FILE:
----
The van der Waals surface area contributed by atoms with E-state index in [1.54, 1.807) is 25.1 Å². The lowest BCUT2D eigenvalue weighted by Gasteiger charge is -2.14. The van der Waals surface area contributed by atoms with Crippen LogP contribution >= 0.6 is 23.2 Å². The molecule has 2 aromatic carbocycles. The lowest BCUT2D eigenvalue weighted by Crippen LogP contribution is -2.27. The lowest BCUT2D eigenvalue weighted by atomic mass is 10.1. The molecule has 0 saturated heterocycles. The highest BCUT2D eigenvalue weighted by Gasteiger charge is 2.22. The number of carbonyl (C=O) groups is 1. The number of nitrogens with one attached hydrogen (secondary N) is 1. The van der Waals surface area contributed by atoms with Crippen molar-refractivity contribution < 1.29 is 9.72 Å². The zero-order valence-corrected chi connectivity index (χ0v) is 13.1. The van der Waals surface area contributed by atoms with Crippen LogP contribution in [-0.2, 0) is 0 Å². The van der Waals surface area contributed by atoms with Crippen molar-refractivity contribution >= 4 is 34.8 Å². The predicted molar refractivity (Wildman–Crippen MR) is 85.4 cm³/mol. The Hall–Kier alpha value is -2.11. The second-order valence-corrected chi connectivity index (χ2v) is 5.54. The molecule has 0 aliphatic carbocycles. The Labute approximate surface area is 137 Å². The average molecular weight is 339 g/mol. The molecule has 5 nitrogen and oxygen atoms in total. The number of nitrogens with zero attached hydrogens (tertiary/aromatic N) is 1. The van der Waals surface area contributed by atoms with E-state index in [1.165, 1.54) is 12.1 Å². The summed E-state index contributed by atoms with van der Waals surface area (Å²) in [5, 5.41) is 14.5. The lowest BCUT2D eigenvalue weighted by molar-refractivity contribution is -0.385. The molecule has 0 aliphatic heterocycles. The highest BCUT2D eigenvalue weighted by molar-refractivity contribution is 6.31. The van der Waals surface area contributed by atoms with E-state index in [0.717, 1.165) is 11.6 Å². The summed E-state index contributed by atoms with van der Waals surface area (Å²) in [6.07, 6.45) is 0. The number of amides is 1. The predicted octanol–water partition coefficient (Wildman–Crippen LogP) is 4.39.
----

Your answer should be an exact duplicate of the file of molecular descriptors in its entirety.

The van der Waals surface area contributed by atoms with E-state index in [1.54, 1.807) is 25.1 Å². The lowest BCUT2D eigenvalue weighted by Gasteiger charge is -2.14. The van der Waals surface area contributed by atoms with Crippen LogP contribution >= 0.6 is 23.2 Å². The molecule has 2 aromatic carbocycles. The lowest BCUT2D eigenvalue weighted by Crippen LogP contribution is -2.27. The lowest BCUT2D eigenvalue weighted by atomic mass is 10.1. The molecule has 0 saturated heterocycles. The highest BCUT2D eigenvalue weighted by Gasteiger charge is 2.22. The number of carbonyl (C=O) groups is 1. The number of nitrogens with one attached hydrogen (secondary N) is 1. The van der Waals surface area contributed by atoms with Crippen molar-refractivity contribution < 1.29 is 9.72 Å². The zero-order valence-corrected chi connectivity index (χ0v) is 13.1. The van der Waals surface area contributed by atoms with Crippen LogP contribution in [-0.2, 0) is 0 Å². The van der Waals surface area contributed by atoms with Crippen molar-refractivity contribution >= 4 is 34.8 Å². The predicted molar refractivity (Wildman–Crippen MR) is 85.4 cm³/mol. The Hall–Kier alpha value is -2.11. The second-order valence-corrected chi connectivity index (χ2v) is 5.54. The molecule has 0 aliphatic carbocycles. The Labute approximate surface area is 137 Å². The average molecular weight is 339 g/mol. The molecule has 5 nitrogen and oxygen atoms in total. The number of nitrogens with zero attached hydrogens (tertiary/aromatic N) is 1. The van der Waals surface area contributed by atoms with E-state index in [1.165, 1.54) is 12.1 Å². The summed E-state index contributed by atoms with van der Waals surface area (Å²) in [5, 5.41) is 14.5. The lowest BCUT2D eigenvalue weighted by molar-refractivity contribution is -0.385. The molecule has 0 aliphatic heterocycles. The highest BCUT2D eigenvalue weighted by molar-refractivity contribution is 6.31. The van der Waals surface area contributed by atoms with E-state index in [0.717, 1.165) is 11.6 Å². The summed E-state index contributed by atoms with van der Waals surface area (Å²) in [6.07, 6.45) is 0. The number of amides is 1. The predicted octanol–water partition coefficient (Wildman–Crippen LogP) is 4.39.